SAE was suspended in February after pledges were allegedly involved in a racist stunt on campus. The university newspaper reported that pledges were given a scavenger hunt and during the activity a group of pledges recited racist rap lyrics to a group of black students.
WELDON SPRING, Mo. (AP) - A Republican state representative from St. Charles County has been fired from his teaching job, and he plans to sue the district over his dismissal.
The St. Louis Post-Dispatch reports that education board members of the Francis Howell School District in St. Charles County met in closed session Monday and voted to dismiss Bryan Spencer. The district had previously refused to grant him unpaid leave of absence while he serves in the Legislature.
Spencer's attorney says it is wrong to punish someone for successfully seeking public office. But school district attorney Cindy Ormsby says there is no constitutional right to hold two jobs at one time. She denied that the board action had anything to do with Spencer's political affiliation.
Spencer was elected in November.
ST. LOUIS (AP) - Former President Bill Clinton is hosting more than 1,000 college student leaders from across the nation and abroad this weekend at Washington University in St. Louis.
The Clinton Global Initiative University is an outgrowth of the former president's philanthropic foundation.
Featured speakers are to include Chelsea Clinton, the ex-president's daughter: television host Stephen Colbert; actress Jada Pinkett Smith; and Twitter creator Jack Dorsey, a St. Louis native.
Student participants are required to make "Commitments to Action" that involve community projects focusing on education, the environment, human rights, poverty and public health.
The three-day conference begins Friday night and includes a Sunday service project at Gateway STEM High School.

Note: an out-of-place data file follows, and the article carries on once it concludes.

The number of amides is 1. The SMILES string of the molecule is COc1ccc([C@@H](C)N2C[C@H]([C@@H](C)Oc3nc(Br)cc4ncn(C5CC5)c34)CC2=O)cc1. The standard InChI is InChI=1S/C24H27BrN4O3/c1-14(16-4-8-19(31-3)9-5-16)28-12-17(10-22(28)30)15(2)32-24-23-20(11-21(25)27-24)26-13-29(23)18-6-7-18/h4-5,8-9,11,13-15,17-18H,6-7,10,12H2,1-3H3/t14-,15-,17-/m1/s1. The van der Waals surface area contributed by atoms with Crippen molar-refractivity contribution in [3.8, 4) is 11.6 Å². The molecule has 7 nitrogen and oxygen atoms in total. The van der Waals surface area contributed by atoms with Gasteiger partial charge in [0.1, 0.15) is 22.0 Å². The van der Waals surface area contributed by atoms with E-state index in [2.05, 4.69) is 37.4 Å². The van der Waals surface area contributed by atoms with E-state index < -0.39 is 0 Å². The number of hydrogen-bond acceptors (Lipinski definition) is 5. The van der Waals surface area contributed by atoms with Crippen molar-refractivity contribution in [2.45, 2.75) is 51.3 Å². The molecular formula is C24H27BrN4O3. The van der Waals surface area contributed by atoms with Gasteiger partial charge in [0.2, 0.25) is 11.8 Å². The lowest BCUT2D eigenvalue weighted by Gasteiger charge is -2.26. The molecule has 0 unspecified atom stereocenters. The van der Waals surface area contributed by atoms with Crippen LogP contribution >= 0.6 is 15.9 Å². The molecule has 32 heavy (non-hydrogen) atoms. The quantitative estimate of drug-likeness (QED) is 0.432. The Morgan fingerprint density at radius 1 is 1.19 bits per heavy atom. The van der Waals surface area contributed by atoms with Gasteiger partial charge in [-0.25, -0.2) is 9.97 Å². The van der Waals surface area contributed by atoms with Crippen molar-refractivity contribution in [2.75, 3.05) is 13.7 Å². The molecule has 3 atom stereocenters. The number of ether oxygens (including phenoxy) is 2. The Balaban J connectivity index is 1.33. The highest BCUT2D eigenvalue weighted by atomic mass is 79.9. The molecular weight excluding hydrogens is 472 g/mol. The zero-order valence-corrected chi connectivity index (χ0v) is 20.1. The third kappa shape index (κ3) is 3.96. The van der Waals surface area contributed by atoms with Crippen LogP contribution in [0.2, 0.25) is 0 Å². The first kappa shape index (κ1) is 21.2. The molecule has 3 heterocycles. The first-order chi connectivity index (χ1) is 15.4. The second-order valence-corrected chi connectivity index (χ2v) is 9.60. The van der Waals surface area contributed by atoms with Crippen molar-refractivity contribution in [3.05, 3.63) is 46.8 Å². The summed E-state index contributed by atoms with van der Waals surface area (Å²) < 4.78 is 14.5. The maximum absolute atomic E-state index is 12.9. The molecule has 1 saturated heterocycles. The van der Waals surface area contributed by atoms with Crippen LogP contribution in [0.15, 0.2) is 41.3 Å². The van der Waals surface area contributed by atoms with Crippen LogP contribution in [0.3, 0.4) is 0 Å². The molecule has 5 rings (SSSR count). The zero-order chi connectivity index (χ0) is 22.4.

SPRINGFIELD, Ill. (AP) - State auditors say the Illinois Department of Natural Resources didn't employ enough mine-safety inspectors the past two years to comply with state law.
An Illinois Auditor General's report released Thursday says the department had 10 inspectors for more than 40 mines. The state Coal Mining Act calls for at least 16 inspectors.
A spokesman for the department was not immediately available to comment on the audit.
Phil Smith is a spokesman for the United Mineworkers of America. He said many of the state and federal agencies responsible for mine safety lack the money to do their jobs.
The federal Mine Safety and Health Administration says one miner died on the job in Illinois over those two years. Another miner died this year.
JEFFERSON CITY, Mo. (AP) - The Missouri Senate has passed legislation that would ensure that pharmacies could refuse to stock certain prescription drugs, such as emergency contraception.
The legislation passed the Senate by a 24-9 vote Thursday and now heads to the House.
Sponsoring Sen. David Sater is a Republican pharmacist from southwest Missouri who describes the legislation a business freedom issue. Sater says some states have mandated that birth control or emergency contraception be stocked by pharmacies. But he says a pharmacy - like a clothing store - should be free to sell what it chooses.
The bill was opposed by some Democrats. Senate Minority Leader Jolie Justus, of Kansas City, cited concerns the bill could be used to limit access to birth control.